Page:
Tunisia's political shake-up: Welcome change or legitimacy undermined?
President of the Tunisian Republic, Beji Caid Essebsi unexpectedly introduced a new political initiative last month, aimed at ensuring the smooth transition of power from the current government, to a new interim government of independent statesmen and politicians.
This follows serious economic warnings from both the Tunisian Central Bank and the World Bank. While the Tunisian dinar dropped dramatically last June to one dinar for US$0.456, the government seemed paralysed to make effective public investment, given not only the limited public budget, but also the increasing foreign debt.
Beji Caid Essebsi's sudden introduction of a political initiative that attempts to look for a way out of this socio-economic plight appears to point to two important facts.
First, Beji Caid Essebsi undoubtedly acknowledges the total failure of his former party Nidaa Tounis, along with Ennhadha Islamist party in meeting popular expectations of a more modern economic model and a more dynamic foreign investment.
Despite political successes through national reconciliation and a peaceful coexistence, neither the current secular-Islamist coalition, nor the former troika government succeeded in bringing about any tangible economic change. Even Beji Caid Essebsi himself in an interview with Tunisia's national TV station talked of "a failure that has to be fixed as soon as possible before it is too late". The question we are faced with now, is why an independent government?
The Tunisian transition to democracy is by no means similar to any other, and its unique status in the MENA region means it is often glorified by the Tunisian political elite and admired by the International community.
Its most distinctive feature is the exceptional role of civil society in consolidating democracy, with a significant contribution from the Tunisian Quartet (led by UGTT, the largest Trade Union in Tunisia) which was recently awarded Peace Nobel Prize.
The role of civil society in Tunisia is rooted in the early beginnings of the uprising in 2011, and in the political crisis of 2013, which pushed Tunisian democracy to the edge. It was then able to play a significant role in the post Habib Essid era.
|Neither the current secular-Islamist coalition, nor the former troika government succeeded in bringing about any tangible economic change|
Beji Caid Essebsi stated that "it is time for everyone to participate in the next government including civil society organisations". This unforeseen shift from a constructive supervision to a concrete participation may be a turning point in the history of political theory.
Last month, the "Carthage Agreement" was signed by all major political parties, including the Tunisian Quartet. This agreement illustrates the president's political vision of politics in Tunisia, stipulating the Quartet's participation in the future appointed government as a prerequisite of the success of Tunisian democratic transition.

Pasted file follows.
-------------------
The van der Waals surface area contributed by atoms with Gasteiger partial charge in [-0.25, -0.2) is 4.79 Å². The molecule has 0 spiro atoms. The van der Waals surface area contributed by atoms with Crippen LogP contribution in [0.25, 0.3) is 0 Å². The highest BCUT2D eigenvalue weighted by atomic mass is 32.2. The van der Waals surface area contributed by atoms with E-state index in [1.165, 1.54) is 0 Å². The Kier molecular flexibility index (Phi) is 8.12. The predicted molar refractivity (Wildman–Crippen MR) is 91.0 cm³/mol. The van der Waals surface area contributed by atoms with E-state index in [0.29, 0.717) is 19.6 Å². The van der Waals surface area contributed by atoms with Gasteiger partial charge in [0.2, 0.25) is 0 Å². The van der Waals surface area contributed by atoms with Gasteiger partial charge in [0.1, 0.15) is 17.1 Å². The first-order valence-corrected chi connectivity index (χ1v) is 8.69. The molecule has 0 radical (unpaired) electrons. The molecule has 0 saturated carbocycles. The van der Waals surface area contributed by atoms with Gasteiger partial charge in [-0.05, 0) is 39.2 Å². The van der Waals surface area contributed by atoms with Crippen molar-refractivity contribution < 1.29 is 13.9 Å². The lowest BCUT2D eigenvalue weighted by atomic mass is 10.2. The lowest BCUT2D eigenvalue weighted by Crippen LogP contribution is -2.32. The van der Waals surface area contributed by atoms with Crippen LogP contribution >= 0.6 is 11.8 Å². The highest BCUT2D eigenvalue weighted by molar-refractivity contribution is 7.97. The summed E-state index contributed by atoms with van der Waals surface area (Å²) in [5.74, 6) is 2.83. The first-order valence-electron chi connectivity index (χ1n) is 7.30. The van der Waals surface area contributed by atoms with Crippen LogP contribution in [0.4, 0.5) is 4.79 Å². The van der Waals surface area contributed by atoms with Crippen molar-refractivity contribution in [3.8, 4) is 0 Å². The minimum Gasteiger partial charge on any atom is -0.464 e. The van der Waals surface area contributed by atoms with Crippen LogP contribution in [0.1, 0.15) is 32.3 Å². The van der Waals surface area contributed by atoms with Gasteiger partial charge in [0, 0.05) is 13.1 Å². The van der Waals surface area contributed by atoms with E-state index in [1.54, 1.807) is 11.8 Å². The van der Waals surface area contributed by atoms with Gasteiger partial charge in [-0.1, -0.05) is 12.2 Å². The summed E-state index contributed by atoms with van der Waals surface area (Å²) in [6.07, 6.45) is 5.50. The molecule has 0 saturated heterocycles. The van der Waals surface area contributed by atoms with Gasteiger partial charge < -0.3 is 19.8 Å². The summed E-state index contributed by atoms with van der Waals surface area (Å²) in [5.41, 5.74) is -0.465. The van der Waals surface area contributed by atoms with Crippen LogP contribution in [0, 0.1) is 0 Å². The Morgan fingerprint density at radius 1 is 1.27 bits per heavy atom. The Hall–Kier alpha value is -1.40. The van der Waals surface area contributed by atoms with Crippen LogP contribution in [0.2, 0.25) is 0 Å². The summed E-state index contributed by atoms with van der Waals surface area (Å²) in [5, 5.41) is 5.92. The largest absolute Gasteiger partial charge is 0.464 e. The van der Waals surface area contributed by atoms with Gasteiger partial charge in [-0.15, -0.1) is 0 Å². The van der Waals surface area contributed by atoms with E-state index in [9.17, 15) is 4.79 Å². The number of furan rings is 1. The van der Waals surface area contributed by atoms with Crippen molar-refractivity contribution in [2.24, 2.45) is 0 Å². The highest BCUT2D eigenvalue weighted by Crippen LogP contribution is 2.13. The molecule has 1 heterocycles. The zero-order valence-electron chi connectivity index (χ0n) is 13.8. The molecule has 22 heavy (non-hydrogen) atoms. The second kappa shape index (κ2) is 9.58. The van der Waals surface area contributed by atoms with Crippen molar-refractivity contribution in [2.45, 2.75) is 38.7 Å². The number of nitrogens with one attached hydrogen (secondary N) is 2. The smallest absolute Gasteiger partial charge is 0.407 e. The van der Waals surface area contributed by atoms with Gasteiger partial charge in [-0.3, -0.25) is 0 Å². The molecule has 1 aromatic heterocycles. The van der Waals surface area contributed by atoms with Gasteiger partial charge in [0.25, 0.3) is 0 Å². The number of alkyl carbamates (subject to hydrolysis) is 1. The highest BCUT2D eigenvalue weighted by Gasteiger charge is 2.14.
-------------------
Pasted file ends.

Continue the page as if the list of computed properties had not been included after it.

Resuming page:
If the Quartet accepts such an offer, these crucial changes will reshape the political scene. First, the constant social unrest may be quelled thanks to UGTT's large platform and its ability to influence and control its supporters.
This step will be necessary if Tunisia wants to re-establish a strong relationship with foreign investors, who pulled out of the country over security issues and unstable social environment.
Second, with the exception of a few political parties such as the Popular Front and other leftist groups, the future government will have relatively wide political support, and thus the capacity to comfortably implement long and short term economic strategies. It will aim to rebuild the Tunisian economy on more stable and sustained development.
|If Chahed fails to justify his choices, a veto against his government will be undoubtedly raised|
One month after the parliamentary veto against Habib Essid and the appointment of Youssef Chahed - a young politician and a promising leader - as a new PM, the formation of the new government has been announced. This follows negotiations with almost all Tunisian political actors, and must now be officially approved by the parliament.
Despite Chahed's efforts to form a governmental team whose members represent the different political orientations, winning the confidence of the parliament and, further down the line, of Tunisians is not as simple as it seems.
First, Chahed's government will have to deal with the problem of legitimacy, by providing concrete explanations in parliament, given the surprising appointment of two leftist ministers whose party has only 16 seats in the parliament, compared to Ennahdha, with 66 seats and Nidaa Tounis with 89. Second, Chahed will have to justify the unexpected appointment of some ministers whose expertise is unlikely to be up to the task.
Third, the new PM has appointed a few ministers who previously served in Habib Essid's government, calling into question the effectiveness of the president's initiative.
If Chahed fails to justify his choices, a veto against his government will be undoubtedly raised, and yet a new round of negotiations will begin.
Rafaa Chehoudi is an MA student majoring in International Relations at the Institute of Social Sciences in Tunisia and a member in the International Association for Political Science Students.
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Opinions expressed in this article remain those of the author and do not necessarily represent those of The New Arab, its editorial board or staff.